Last December, scientists discovered an “active” asteroid within the asteroid belt, sandwiched between the orbits of Mars and Jupiter. The space rock, designated by astronomers as 6478 Gault, appeared to be leaving two trails of dust in its wake — active behavior that is associated with comets but rarely seen in asteroids.
While astronomers are still puzzling over the cause of Gault’s comet-like activity, an MIT-led team now reports that it has caught the asteroid in the act of changing color, in the near-infrared spectrum, from red to blue. It is the first time scientists have observed a color-shifting asteroid, in real-time.
“That was a very big surprise,” says Michael Marsset, a postdoc in MIT’s Department of Earth, Atmospheric and Planetary Sciences (EAPS). “We think we have witnessed the asteroid losing its reddish dust to space, and we are seeing the asteroid’s underlying, fresh blue layers.”
Marsset and his colleagues have also confirmed that the asteroid is rocky — proof that the asteroid’s tail, though seemingly comet-like, is caused by an entirely different mechanism, as comets are not rocky but more like loose snowballs of ice and dust.
“It’s the first time to my knowledge that we see a rocky body emitting dust, a little bit like a comet,” Marsset says. “It means that probably some mechanism responsible for dust emission is different from comets, and different from most other active main-belt asteroids.”
Marsset and his colleagues, including EAPS Research Scientist Francesca DeMeo and Professor Richard Binzel, have published their results today in the journal Astrophysical Journal Letters .
A rock with tails
Astronomers first discovered 6478 Gault in 1988 and named the asteroid after planetary geologist Donald Gault. Until recently, the space rock was seen as relatively average, measuring about 2.5 miles wide and orbiting along with millions of other bits of rock and dust within the inner region of the asteroid belt, 214 million miles from the sun.
In January, images from various observatories, including NASA’s Hubble Space Telescope, captured two narrow, comet-like tails trailing the asteroid. Astronomers estimate that the longer tail stretches half a million miles out, while the shorter tail is about a quarter as long. The tails, they concluded, must consist of tens of millions of kilograms of dust, actively ejected by the asteroid, into space. But how? The question reignited interest in Gault, and studies since then have unearthed past instances of similar activity by the asteroid.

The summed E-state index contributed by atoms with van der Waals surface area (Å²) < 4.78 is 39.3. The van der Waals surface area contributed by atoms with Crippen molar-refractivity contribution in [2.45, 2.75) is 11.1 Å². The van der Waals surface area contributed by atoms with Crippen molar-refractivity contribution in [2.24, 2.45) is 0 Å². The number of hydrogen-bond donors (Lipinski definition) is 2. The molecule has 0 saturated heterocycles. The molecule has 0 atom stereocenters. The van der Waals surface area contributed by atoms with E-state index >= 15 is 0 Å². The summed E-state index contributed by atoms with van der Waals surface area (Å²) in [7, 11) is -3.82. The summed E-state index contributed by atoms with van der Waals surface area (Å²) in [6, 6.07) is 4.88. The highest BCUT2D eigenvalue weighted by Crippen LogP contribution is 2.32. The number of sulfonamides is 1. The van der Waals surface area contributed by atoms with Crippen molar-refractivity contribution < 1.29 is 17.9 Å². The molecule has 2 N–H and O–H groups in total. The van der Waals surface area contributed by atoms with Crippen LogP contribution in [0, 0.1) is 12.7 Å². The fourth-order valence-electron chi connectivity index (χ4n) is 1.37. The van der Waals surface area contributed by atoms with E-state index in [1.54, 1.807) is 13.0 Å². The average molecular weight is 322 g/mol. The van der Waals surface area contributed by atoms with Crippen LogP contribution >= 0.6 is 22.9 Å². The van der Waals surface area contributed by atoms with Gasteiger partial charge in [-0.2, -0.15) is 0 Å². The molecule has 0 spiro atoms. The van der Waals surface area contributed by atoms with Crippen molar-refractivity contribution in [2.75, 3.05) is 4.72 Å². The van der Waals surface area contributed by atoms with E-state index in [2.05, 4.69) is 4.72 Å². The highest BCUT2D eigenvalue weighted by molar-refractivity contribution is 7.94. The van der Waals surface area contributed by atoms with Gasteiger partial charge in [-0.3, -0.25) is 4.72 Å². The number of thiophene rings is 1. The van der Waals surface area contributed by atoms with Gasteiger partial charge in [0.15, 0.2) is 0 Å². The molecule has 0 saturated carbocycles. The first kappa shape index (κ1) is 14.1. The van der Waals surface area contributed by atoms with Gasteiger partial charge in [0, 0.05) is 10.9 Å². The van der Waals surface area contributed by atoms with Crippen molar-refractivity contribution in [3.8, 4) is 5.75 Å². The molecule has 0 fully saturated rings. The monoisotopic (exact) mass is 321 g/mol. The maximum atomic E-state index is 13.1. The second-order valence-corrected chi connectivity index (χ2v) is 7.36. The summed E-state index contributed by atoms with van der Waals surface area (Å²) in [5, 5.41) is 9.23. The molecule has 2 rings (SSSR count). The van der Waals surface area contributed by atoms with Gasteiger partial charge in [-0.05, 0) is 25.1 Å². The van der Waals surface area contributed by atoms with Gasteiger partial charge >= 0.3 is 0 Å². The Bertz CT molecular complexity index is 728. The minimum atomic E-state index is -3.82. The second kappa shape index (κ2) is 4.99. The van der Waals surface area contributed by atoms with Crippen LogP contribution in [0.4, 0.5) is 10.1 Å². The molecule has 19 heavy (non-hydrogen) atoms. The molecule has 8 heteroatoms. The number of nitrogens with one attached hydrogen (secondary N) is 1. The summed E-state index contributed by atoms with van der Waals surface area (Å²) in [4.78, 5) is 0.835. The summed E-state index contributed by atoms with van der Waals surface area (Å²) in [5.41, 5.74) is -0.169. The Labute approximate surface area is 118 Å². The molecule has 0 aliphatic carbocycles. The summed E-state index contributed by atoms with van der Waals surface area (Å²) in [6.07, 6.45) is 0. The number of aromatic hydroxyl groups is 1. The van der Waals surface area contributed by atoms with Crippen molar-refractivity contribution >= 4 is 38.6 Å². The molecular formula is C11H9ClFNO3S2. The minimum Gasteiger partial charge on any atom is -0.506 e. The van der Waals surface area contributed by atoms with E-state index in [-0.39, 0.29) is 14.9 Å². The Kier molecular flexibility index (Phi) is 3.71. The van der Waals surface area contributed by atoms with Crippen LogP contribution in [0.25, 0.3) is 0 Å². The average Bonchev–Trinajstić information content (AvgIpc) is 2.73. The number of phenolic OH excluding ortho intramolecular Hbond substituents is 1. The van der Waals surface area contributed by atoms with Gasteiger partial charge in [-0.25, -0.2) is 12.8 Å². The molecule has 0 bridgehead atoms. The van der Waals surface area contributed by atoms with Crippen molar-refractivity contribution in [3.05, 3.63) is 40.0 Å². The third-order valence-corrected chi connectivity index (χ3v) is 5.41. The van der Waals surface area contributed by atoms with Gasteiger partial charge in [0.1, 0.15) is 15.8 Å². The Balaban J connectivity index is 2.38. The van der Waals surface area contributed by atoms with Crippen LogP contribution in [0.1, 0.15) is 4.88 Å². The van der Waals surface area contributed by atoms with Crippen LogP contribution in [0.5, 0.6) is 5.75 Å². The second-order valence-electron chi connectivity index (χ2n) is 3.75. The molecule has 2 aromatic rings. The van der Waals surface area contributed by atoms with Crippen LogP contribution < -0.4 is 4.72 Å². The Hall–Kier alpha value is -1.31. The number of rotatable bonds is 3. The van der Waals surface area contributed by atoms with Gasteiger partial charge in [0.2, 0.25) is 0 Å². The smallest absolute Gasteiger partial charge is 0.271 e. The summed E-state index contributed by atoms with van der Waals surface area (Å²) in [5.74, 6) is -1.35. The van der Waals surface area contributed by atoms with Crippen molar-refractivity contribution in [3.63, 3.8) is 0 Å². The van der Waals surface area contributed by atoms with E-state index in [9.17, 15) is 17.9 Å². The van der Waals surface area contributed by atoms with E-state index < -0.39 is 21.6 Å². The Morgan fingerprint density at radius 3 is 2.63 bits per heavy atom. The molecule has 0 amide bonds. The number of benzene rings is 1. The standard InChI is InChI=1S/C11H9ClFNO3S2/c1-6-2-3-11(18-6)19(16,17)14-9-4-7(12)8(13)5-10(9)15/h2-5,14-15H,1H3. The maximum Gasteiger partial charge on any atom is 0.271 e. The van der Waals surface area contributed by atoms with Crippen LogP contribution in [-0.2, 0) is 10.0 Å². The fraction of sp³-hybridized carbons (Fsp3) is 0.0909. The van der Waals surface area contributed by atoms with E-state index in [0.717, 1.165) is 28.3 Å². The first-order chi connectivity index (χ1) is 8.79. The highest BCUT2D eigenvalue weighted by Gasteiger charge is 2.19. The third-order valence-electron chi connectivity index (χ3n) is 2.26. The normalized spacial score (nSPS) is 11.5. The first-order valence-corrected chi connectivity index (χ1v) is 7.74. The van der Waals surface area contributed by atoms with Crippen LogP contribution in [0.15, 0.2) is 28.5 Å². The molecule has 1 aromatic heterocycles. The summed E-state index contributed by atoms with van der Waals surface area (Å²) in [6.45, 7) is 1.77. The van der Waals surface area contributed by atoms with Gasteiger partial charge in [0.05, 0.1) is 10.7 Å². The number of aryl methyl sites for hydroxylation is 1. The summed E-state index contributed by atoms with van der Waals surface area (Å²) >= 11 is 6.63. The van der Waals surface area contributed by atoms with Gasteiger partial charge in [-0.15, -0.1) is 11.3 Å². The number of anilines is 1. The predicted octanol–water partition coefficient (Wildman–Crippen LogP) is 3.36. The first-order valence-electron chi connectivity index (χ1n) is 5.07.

“We know of about a million bodies between Mars and Jupiter, and maybe about 20 that are active in the asteroid belt,” Marsset says. “So this is very rare.”
He and his colleagues joined the search for answers to Gault’s activity in March, when they secured observation time at NASA’s Infrared Telescope Facility (IRTF) on Mauna Kea, Hawaii. Over two nights, they observed the asteroid and used a high-precision spectrograph to divide the asteroid’s incoming light into various frequencies, or colors, the relative intensities of which can give scientists an idea of an object’s composition.
From their analysis, the team determined that the asteroid’s surface is composed mainly of silicate, a dry, rocky material, similar to most other asteroids, and, more importantly, not at all like most comets.
Comets typically come from the far colder edges of the solar system. When they approach the sun, any surface ice instantly sublimates, or vaporizes into gas, creating the comet’s characteristic tail. Since Marsset’s team has found 6478 Gault is a dry, rocky body, this means it likely is generating dust tails by some other active mechanism.